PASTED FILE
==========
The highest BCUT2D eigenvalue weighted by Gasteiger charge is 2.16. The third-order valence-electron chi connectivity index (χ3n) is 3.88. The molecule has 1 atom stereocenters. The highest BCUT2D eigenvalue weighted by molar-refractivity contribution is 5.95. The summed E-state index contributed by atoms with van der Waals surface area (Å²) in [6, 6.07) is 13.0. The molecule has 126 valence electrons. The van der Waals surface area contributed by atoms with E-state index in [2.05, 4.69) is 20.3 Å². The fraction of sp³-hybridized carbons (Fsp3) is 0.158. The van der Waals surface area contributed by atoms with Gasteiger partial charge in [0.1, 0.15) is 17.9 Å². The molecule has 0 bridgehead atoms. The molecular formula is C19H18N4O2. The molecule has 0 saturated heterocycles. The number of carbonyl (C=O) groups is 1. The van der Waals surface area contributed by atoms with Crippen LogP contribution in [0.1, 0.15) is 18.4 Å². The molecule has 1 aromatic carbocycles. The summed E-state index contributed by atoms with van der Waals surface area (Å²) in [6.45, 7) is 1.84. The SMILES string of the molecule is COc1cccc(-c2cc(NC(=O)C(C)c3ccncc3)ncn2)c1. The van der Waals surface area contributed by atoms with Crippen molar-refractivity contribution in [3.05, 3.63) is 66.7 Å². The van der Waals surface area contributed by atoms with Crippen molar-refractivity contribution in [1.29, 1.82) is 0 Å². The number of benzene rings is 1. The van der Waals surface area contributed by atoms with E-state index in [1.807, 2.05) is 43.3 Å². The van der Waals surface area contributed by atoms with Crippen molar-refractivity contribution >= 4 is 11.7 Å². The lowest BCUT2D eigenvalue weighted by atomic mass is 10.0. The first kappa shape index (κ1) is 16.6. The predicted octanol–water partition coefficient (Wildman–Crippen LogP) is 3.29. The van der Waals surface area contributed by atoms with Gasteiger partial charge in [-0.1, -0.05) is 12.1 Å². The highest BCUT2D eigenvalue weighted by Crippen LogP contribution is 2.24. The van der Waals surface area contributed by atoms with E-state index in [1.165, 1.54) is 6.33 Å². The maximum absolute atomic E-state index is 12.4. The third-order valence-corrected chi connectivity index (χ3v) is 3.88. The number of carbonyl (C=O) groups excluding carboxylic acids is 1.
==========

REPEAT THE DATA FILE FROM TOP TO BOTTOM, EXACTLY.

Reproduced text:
The highest BCUT2D eigenvalue weighted by Gasteiger charge is 2.16. The third-order valence-electron chi connectivity index (χ3n) is 3.88. The molecule has 1 atom stereocenters. The highest BCUT2D eigenvalue weighted by molar-refractivity contribution is 5.95. The summed E-state index contributed by atoms with van der Waals surface area (Å²) in [6, 6.07) is 13.0. The molecule has 126 valence electrons. The van der Waals surface area contributed by atoms with E-state index in [2.05, 4.69) is 20.3 Å². The fraction of sp³-hybridized carbons (Fsp3) is 0.158. The van der Waals surface area contributed by atoms with Gasteiger partial charge in [0.1, 0.15) is 17.9 Å². The molecule has 0 bridgehead atoms. The molecular formula is C19H18N4O2. The molecule has 0 saturated heterocycles. The number of carbonyl (C=O) groups is 1. The van der Waals surface area contributed by atoms with Crippen LogP contribution in [0.1, 0.15) is 18.4 Å². The molecule has 1 aromatic carbocycles. The summed E-state index contributed by atoms with van der Waals surface area (Å²) in [6.45, 7) is 1.84. The SMILES string of the molecule is COc1cccc(-c2cc(NC(=O)C(C)c3ccncc3)ncn2)c1. The van der Waals surface area contributed by atoms with Crippen molar-refractivity contribution in [3.05, 3.63) is 66.7 Å². The van der Waals surface area contributed by atoms with Crippen molar-refractivity contribution in [1.29, 1.82) is 0 Å². The number of benzene rings is 1. The van der Waals surface area contributed by atoms with E-state index in [1.807, 2.05) is 43.3 Å². The van der Waals surface area contributed by atoms with Crippen molar-refractivity contribution >= 4 is 11.7 Å². The lowest BCUT2D eigenvalue weighted by atomic mass is 10.0. The first kappa shape index (κ1) is 16.6. The predicted octanol–water partition coefficient (Wildman–Crippen LogP) is 3.29. The van der Waals surface area contributed by atoms with Gasteiger partial charge in [-0.1, -0.05) is 12.1 Å². The highest BCUT2D eigenvalue weighted by Crippen LogP contribution is 2.24. The van der Waals surface area contributed by atoms with E-state index in [1.165, 1.54) is 6.33 Å². The maximum absolute atomic E-state index is 12.4. The third-order valence-corrected chi connectivity index (χ3v) is 3.88. The number of carbonyl (C=O) groups excluding carboxylic acids is 1.